St Patrick’s day

We know we’re a little bit late, but we wanted to say Happy St Patrick’s day for Friday ? As it’s now become something celebrated all around the world, we thought we’d share some of the culture behind the celebration.

Who was St Patrick?

St Patrick was a 5th-century Christian missionary. He was born in Britain to wealthy parents and was taken prisoner at the age of 16 by Irish raiders. They took him to Ireland where he worked as a Sheppard (most likely in Country Mayo near Killala, although many people believe he lived in Mount Slemish in County Antrim). During his time in captivity, he turned to religion for solace and became a devout Christian.

It took St Patrick 6 years to escape captivity back to Britain. According to his writing, it was God’s voice that told him it was time to leave Ireland. Once back in Britain, an angel in a dream apparently told him to return to Ireland as a missionary. So that’s what he did as soon as he became ordained as a priest. He had two tasks – to convert non-Christians and to work with Christians already living in Ireland.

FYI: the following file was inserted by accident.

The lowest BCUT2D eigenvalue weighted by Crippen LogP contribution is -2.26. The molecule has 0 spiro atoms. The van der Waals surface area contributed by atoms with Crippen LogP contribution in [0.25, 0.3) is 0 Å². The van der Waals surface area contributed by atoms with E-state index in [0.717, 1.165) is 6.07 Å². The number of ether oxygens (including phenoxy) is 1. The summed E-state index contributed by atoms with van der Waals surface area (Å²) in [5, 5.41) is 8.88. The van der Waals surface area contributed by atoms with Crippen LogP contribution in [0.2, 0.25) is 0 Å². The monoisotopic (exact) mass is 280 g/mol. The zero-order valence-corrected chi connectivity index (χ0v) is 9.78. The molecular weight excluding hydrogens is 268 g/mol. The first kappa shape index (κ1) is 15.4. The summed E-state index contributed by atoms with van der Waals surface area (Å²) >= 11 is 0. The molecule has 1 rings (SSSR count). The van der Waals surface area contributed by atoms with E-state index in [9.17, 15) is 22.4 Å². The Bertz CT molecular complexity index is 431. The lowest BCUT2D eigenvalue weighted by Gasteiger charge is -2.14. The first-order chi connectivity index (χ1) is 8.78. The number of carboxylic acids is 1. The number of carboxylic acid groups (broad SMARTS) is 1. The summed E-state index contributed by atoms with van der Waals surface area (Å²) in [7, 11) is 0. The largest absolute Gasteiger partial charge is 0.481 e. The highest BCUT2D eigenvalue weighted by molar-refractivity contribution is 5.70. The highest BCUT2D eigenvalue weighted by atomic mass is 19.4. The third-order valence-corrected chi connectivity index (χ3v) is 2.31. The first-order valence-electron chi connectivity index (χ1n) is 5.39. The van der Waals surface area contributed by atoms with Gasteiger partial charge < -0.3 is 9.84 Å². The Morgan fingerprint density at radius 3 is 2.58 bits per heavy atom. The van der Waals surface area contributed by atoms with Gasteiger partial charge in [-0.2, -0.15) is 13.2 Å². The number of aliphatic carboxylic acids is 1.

Did St Patrick really banish the snakes from Ireland? Why are there shamrocks everywhere?

Legend has it that St Patrick rid Ireland of snakes. We feel a bit mean for ruining it for you, but this most likely isn’t true ☹ Snake was the word used for pagans/non-Christians. So as he converted Ireland to Christianity, he “got rid of the snakes”. When it comes to the Shamrock, it’s said that St Patrick used it as a metaphor to represent the holy trinity.

How is St Patrick’s day celebrated?

To put it simply – it involves wearing lots of green and drinking a lot ? Cities and villages also hold big parades. St Patrick’s week is also the official week of the Irish language.





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